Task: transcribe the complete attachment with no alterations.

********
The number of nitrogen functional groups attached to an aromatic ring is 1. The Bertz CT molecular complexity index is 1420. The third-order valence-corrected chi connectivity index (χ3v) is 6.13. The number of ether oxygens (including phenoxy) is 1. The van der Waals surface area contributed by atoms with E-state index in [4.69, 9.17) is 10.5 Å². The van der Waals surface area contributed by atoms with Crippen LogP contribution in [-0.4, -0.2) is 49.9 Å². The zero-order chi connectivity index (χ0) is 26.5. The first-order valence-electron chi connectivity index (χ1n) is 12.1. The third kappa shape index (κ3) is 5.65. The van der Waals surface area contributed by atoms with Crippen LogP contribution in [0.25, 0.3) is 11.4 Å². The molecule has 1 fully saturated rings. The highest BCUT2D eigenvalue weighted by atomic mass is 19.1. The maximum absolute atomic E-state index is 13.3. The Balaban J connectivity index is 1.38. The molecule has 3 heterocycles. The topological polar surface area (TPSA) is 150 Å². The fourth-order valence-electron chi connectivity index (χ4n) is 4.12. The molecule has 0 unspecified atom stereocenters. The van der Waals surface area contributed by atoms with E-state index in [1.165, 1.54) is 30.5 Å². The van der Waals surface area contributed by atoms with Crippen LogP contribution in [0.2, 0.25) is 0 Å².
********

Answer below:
The number of nitrogen functional groups attached to an aromatic ring is 1. The Bertz CT molecular complexity index is 1420. The third-order valence-corrected chi connectivity index (χ3v) is 6.13. The number of ether oxygens (including phenoxy) is 1. The van der Waals surface area contributed by atoms with E-state index in [4.69, 9.17) is 10.5 Å². The van der Waals surface area contributed by atoms with Crippen LogP contribution in [-0.4, -0.2) is 49.9 Å². The zero-order chi connectivity index (χ0) is 26.5. The first-order valence-electron chi connectivity index (χ1n) is 12.1. The third kappa shape index (κ3) is 5.65. The van der Waals surface area contributed by atoms with Crippen LogP contribution in [0.25, 0.3) is 11.4 Å². The molecule has 1 fully saturated rings. The highest BCUT2D eigenvalue weighted by atomic mass is 19.1. The maximum absolute atomic E-state index is 13.3. The Balaban J connectivity index is 1.38. The molecule has 3 heterocycles. The topological polar surface area (TPSA) is 150 Å². The fourth-order valence-electron chi connectivity index (χ4n) is 4.12. The molecule has 0 unspecified atom stereocenters. The van der Waals surface area contributed by atoms with E-state index in [1.165, 1.54) is 30.5 Å². The van der Waals surface area contributed by atoms with Crippen LogP contribution in [0.2, 0.25) is 0 Å².